Every neighborhood resident has a kind of knowledge about the city that is different from the knowledge of the center, of the city’s government, of its elites and experts. Small children know their neighborhood in a different way from adults, and not just because they are shorter and closer to the ground. The homeless person in New York City knows far more about the practices of rats across the cycle of day and night, summer and winter, the bad and the good they do, than the best urban expert. And this knowledge exists and is different from knowing the tech to communicate it, but that learning can come fast.
In this blog I have treated several times the Collective as a way of reshaping the practice of Architecture, based on a network of professionals working in different aspects of a project. Do you think this is a plausible solution for the future of the built environment?
Yes, but it would be a challenge, an important and a necessary one. Just picking up on my prior answer: Imagine connecting all these diverse actors, each with their specific forms of knowledge about their neighborhood , to open-access networks, or wikis, that circulate these bits of information, yes to the center (could be central government or major foundations) but also from neighborhood to neighborhood; they could compare problems and compare forms of knowledge and innovations as to how to handle issues. This would be but one step in a potentially much longer trajectory, one that might entail a re-making of the urban. Yes, it would take some learning of how to access the tech and enter the information.
In short, much of what is central here is the specific local knowledges of children and grandmothers and homeless….not just knowledge of the tech. They can catch up on that.
One of the most powerful tools that are playing a key role in the way the architectural practice is evolving is the internet. I believe there is a generation that has grown becoming used to that way of communicate to each other, and are looking for ways of using that in the professional life. This is a characteristic that applies to almost any profession. How do you think this way of thinking about professional life will change the physical space of the cities?
Well, just continuing on the prior two answers: it can allow the specificity of each neighborhood – some are more likely to have floods with little rain than others, etc… to come to the fore. Connecting up neighborhoods to enable them to access digital space to communicate their knowledge about their neighborhood could really make each neighborhood into a specific space… rather than merely “the rest of the city”. And I see all of this as one step in a larger and longer term mobilizing of city residents. One you take a first step, who knows what comes next.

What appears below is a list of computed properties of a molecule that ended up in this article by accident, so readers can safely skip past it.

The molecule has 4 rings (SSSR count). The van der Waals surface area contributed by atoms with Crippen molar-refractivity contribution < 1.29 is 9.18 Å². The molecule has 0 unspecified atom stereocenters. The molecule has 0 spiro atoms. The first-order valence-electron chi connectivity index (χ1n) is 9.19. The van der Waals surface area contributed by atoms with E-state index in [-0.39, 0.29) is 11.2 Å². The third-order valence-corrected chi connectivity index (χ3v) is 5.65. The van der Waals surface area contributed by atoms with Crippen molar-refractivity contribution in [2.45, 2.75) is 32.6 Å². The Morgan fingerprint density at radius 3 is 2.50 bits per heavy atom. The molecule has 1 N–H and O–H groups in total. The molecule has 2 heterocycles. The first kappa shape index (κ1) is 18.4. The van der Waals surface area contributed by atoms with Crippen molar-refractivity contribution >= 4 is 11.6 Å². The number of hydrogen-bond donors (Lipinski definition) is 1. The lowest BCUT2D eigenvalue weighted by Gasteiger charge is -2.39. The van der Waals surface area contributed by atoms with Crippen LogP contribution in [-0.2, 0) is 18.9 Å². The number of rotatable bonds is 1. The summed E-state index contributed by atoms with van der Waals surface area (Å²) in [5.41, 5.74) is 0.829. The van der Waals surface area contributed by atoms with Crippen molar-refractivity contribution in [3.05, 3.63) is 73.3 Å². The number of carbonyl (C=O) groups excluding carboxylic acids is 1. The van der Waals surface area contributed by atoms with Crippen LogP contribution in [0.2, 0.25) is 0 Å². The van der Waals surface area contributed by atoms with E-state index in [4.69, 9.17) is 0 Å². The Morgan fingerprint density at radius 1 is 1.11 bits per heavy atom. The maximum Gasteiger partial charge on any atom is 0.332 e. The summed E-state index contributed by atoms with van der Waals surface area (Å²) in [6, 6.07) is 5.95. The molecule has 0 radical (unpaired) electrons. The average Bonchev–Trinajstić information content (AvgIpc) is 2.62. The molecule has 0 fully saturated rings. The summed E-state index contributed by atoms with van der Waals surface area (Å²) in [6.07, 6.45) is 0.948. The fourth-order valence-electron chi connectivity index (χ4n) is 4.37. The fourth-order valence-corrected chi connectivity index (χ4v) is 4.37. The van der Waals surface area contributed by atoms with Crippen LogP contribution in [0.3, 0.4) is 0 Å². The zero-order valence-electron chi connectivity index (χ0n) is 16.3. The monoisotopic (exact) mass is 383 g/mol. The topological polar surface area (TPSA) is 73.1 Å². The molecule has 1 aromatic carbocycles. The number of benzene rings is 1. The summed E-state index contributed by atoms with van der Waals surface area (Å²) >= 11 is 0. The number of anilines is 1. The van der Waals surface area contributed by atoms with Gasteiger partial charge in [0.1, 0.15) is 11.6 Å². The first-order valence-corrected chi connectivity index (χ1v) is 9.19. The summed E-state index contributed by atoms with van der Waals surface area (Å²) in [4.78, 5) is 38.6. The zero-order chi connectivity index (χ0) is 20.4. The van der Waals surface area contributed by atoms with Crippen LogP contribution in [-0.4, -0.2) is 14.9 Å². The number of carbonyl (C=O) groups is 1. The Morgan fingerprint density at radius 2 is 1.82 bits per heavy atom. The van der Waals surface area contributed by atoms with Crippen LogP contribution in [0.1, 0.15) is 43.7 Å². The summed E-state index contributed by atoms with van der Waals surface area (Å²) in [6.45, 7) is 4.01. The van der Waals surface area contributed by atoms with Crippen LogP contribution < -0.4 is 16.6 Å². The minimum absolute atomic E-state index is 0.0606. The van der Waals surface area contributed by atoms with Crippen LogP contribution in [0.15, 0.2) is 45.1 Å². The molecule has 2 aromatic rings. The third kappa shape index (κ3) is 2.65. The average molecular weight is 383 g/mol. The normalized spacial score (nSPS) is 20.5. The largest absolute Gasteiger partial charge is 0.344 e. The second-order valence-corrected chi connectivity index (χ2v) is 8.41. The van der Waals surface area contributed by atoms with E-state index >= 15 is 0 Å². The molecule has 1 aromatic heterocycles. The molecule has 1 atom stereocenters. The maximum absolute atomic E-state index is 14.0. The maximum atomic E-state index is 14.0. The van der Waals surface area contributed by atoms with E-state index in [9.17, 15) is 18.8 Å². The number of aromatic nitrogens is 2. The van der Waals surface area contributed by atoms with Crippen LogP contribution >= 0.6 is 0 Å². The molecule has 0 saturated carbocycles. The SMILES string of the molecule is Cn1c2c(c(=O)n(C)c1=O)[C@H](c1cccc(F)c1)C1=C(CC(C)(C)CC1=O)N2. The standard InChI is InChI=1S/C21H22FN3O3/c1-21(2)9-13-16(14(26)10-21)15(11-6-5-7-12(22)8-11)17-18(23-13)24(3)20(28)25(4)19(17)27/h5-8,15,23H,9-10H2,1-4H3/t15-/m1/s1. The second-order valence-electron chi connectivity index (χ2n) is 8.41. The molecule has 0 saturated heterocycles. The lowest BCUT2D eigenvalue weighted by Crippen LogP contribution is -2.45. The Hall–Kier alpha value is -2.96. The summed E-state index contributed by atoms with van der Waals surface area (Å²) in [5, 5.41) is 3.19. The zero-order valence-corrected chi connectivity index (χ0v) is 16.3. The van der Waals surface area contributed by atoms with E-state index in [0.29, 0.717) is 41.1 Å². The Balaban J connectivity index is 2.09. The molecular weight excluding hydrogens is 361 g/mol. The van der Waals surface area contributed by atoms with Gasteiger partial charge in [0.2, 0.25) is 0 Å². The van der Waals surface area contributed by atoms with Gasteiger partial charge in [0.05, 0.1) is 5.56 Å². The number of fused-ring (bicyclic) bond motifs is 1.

To conclude, I would like to bring up the concept that entitles this blog. I am reluctant to accept the figure of an Architect as a simple designer of beautiful objects for the city, or as a building manager. I strongly believe in the commitment an Architect should make with the environment in which he designs (people, climate, economy…) and an Open Source approach would allow this condition. How do you think an Urbanism based on Open Source could change the profession and the role of the Architect in the city?
Well I don’t know too much about the variety of trajectories architecture could take. But let me tell you what I think about the types of urbanisms and city making. A first impact would be to open up what are often closed systems of knowledge coming from the center or the top.
Government agencies, but also many leading urban civic institutions, tend to verticalize their work. Bringing these bits of street and neighborhood knowledge into standard knowledge systems would destabilize the latter, open them up to alternative forms of knowledge. Central city government agencies could learn aspects about the city they simply are not well positioned to access. Eventually this might enable at least some neighborhood users to develop versions, even if simple, of open-source technologies aimed at incorporating diverse bits of knowledge and diverse knowledge practices — the child, the homeless person, the neighborhood grandmothers.
While none of them is an urban expert, each has specific knowledge about their site. All of this in turn might activate additional elements of both knowledge practices and technological practices, generate more engagement by city residents, more cross-neighborhood comparisons, scale up to city level but from the ground up, lead to exchanges and collaborations, and on to a fully mobilized neighborhood and city culture.
Saskia Sassen (www.saskiasassen.com) is the Robert S. Lynd Professor of Sociology and Co-Chair, The Committee on Global Thought, Columbia University (http://cgt.columbia.edu/). She is the author of several books. Her forthcoming book is Expulsions: Brutality and Complexity in the Global Economy (Harvard University Press 2014). She has received diverse awards, from multiple doctor honoris causa to being chosen as one of the Top 100 Global Thinkers by Foreign Policy and receiving the 2013 winner of the Principe de Asturias Prize for the Social Sciences.